At least 21 people have died in floods and landslides caused by torrential rains in the Brazilian state of São Paulo, officials say.
Nine others have been injured and many more are missing, while more than 600 families have been left homeless.
São Paulo's Governor João Doria has released emergency funds after surveying the flooded areas by air.
Heavy rains since the start of the wet season have killed more than 40 people in Bahia and Minas Gerais states.
One of the worst-hit areas in São Paulo state is Franco da Rocha, where four people died in a landslide and six others were rescued.
Fire fighters and health workers worked around the clock looking for victims in the mud, but local authorities believe up to 14 people are still missing.
The mayor's office in Franco da Rocha urged people living in areas at risk of flooding to seek shelter with friends and relatives.
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Other badly affected parts of the greater São Paulo area include Caieiras, Aruja, Francisco Morato and Embu das Artes.
Storms have also caused damage in a number of areas throughout the state.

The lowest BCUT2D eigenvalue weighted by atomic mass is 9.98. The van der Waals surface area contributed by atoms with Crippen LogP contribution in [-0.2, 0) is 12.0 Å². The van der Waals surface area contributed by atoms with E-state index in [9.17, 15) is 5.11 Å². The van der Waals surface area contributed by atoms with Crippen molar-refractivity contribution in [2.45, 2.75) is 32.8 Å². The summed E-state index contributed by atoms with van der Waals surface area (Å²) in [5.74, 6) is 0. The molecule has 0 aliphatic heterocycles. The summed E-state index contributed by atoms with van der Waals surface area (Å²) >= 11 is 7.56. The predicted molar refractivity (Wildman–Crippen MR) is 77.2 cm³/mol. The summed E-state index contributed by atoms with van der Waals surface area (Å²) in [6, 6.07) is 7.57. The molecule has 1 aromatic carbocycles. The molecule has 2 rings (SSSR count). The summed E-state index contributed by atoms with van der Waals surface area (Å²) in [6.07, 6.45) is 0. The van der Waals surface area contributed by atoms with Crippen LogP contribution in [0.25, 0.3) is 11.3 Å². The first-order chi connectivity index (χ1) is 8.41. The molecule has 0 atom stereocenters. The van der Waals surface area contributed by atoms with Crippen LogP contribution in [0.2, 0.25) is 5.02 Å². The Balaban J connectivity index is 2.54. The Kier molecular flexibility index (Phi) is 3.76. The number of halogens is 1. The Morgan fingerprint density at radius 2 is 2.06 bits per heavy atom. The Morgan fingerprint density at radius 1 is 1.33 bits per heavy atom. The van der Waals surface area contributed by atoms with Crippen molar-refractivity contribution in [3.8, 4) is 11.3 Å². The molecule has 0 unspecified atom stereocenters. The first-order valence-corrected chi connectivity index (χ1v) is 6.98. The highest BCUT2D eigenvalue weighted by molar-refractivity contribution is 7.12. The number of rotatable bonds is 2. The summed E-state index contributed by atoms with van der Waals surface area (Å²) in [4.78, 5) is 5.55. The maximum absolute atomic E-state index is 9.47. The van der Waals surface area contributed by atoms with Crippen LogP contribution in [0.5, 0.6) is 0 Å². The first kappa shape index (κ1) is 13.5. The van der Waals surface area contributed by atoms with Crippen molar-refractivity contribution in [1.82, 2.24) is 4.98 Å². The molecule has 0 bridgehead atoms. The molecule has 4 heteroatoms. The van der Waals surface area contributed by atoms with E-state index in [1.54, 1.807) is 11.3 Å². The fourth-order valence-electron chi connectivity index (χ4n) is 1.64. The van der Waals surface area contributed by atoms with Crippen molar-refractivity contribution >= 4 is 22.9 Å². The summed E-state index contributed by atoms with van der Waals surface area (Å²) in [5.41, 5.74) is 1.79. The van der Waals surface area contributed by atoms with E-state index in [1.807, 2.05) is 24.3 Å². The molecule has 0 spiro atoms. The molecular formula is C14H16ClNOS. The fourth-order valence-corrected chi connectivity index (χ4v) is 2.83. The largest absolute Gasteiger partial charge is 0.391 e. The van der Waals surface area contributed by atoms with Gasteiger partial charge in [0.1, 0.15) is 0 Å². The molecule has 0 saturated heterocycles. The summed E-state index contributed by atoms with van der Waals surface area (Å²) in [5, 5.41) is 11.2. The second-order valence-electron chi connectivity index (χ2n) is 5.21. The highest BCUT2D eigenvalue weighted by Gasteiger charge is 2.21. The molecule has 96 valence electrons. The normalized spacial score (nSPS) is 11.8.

Mr Doria said he had authorised 15m reais ($2.8m; £2m) of emergency aid for the affected cities.
The Federal Ministry of Regional Development said it was monitoring the situation.
In recent months, heavy rains have affected other areas of Brazil, leaving dozens dead and thousands displaced, with the north-eastern state of Bahia one of the hardest hit.
The floods also briefly forced the suspension of mining operations in the state of Minas Gerais, where at least 15 people died earlier this month.
Meteorologists say the excessive rain is a result of a summer phenomenon - the South Atlantic Convergence Zone (SACZ) - that causes heavy rainfall.
The bad weather is also a result of La Niña, a climate pattern in the Pacific Ocean that can affect weather worldwide.
Experts also say climate change is contributing to extreme weather events around the world.